Regina Tichaungana, 34, Rosemary Charonda, 38, Nosta Dube, 38, Pfungwa Kanona, 30 and Angeline Alufeyo, 35 realised that they had to find something lucrative to keep body and soul together as the Zimbabwean economy continued to collapse.
“I am living a fairly comfortable life where I can eat what I want and pay my rentals on time,” said Tichaungana, a single mother of one. “Gone are the days when my son would be chased from school to go home and fetch receipts. I now plan my finances strategically and pay my son’s fees on time.”
Charonda, a mother of three, said the project had enabled her to improve her family’s standard of living. “I can buy food for the family instead of depending on my husband, whose income was not enough to provide for the financial needs of the extended family,” she said.
Alufeyo, whose husband is self-employed said she no longer developed headaches every month-end and theirs was now a happy marriage.
“There were months when it would be very difficult for my husband to provide food for the family and pay rent on time. He is very supportive of this initiative because the benefits are transgressing to the family’s income basket,” she said.
The women said the idea of venturing into shoe making was something they discussed when they met almost on a daily basis looking for water.
The Chitungwiza local authority has failed to provide adequate water supplies to residents for many years now. So the women would meet regularly at the local borehole and Alufeyo mobilised the other women to brainstorm on an income-generating initiative that was not capital intensive.
Currently the spokesperson of the group, Alufeyo said the initiative – only a year old now – had so far enabled the group to pocket enough for their personal financial needs and to keep the business running.
Although the business has survived the ever-deteriorating economic meltdown, the women are unable to buy the machinery they need for shoe making. So to make their sandals they buy used tyres for $5 or $6.
“One tyre can make at least three pairs of sandals,” said Alufeyo. On a daily basis, the women can make at least 15 pairs. Using blades, they take turns to cut the tyres, paste the rexine, shape and design the sandals. It is a painful process.
But the women said they would continue making the shoes even without the machinery because that it was better hurt their fingers than to sleep on empty stomachs.
“We are in the process of buying protective clothing to minimise the damage to our hands, but we cannot stop production at this moment because of that,” said Dube. The sandals are then designed with beads, animal skin and sometimes leather – depending on the required order.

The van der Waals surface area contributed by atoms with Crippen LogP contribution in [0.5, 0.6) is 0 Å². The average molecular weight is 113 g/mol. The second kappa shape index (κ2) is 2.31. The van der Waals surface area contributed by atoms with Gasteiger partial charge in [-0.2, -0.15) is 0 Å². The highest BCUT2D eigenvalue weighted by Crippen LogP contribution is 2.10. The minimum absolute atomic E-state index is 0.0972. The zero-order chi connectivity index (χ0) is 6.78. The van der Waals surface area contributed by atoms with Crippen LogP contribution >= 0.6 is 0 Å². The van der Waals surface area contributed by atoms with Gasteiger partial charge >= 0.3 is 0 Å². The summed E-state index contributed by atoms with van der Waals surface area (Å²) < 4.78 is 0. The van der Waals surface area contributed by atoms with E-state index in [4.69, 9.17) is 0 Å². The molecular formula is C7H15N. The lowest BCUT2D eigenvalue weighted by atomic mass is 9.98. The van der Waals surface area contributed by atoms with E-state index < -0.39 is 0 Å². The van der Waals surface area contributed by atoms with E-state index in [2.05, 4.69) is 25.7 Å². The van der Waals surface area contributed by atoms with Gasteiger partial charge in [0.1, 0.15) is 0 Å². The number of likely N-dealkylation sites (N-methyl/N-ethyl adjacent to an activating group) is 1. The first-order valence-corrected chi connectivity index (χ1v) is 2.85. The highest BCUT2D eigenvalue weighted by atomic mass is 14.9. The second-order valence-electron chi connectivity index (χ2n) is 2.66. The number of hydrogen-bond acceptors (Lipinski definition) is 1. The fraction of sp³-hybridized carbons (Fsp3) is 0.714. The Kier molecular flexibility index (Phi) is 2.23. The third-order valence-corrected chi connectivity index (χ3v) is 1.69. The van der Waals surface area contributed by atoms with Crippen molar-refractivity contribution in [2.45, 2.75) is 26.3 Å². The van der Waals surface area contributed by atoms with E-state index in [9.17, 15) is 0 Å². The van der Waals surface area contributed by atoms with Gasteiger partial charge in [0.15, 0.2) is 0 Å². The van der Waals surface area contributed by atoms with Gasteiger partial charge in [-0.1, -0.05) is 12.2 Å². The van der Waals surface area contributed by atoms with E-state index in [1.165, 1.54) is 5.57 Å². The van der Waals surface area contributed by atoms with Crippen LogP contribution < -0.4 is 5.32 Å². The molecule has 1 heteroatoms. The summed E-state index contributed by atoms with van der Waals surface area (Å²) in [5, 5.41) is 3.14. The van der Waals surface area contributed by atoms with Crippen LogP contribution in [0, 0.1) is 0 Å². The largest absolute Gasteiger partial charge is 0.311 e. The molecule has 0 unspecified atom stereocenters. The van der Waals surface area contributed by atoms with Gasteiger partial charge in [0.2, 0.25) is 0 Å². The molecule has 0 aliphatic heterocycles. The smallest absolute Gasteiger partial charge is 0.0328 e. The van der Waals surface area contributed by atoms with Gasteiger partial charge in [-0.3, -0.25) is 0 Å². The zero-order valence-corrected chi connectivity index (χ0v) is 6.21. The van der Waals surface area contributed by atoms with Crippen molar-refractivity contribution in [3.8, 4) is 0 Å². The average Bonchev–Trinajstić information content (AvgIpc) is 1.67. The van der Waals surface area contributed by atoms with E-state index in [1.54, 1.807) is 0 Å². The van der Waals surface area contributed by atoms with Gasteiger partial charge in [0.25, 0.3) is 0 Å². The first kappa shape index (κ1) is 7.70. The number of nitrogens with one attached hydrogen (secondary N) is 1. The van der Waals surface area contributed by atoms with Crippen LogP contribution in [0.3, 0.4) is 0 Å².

They recently registered a company called Deborah Women’s Group. “Our aim is to empower other women and once we have the machinery and space for our business, we want to employ other women,” said Alufeyo.
The group is now in the process of seeking expertise on how they can source international markets and expand their business.
“We sell our sandals for $8 a pair to those that buy them in bulk and who are in the business of buying and selling because we hardly have the time to sell directly to the customers,” said Alufeyo.
“We would want a situation where we can have our own shop so that we can realise more profit,” said Kanona, adding that the group only made shoes based on orders. “We hardly keep samples of shoes because we normally make them when they are ordered since we do not have the machines.”
A World Bank 2013 study titled “Women and Trade in Africa” reported that lack of access to finance, information and formal networks often pushes women into the informal economy, where their capacity for growth is limited.
The United Nations Inter-Agency Network on Women and Gender Equality says women dominate the informal sector and this is a major source of job-creation in Africa.
The Zimbabwe Chamber of Informal Economy Association (ZCIEA) noted that women constitute a large percentage of those operating in the informal sector, and said it was vital that support mechanisms be provided to cushion women from bearing the brunt of the country’s economic collapse.Post published in: Manufacturing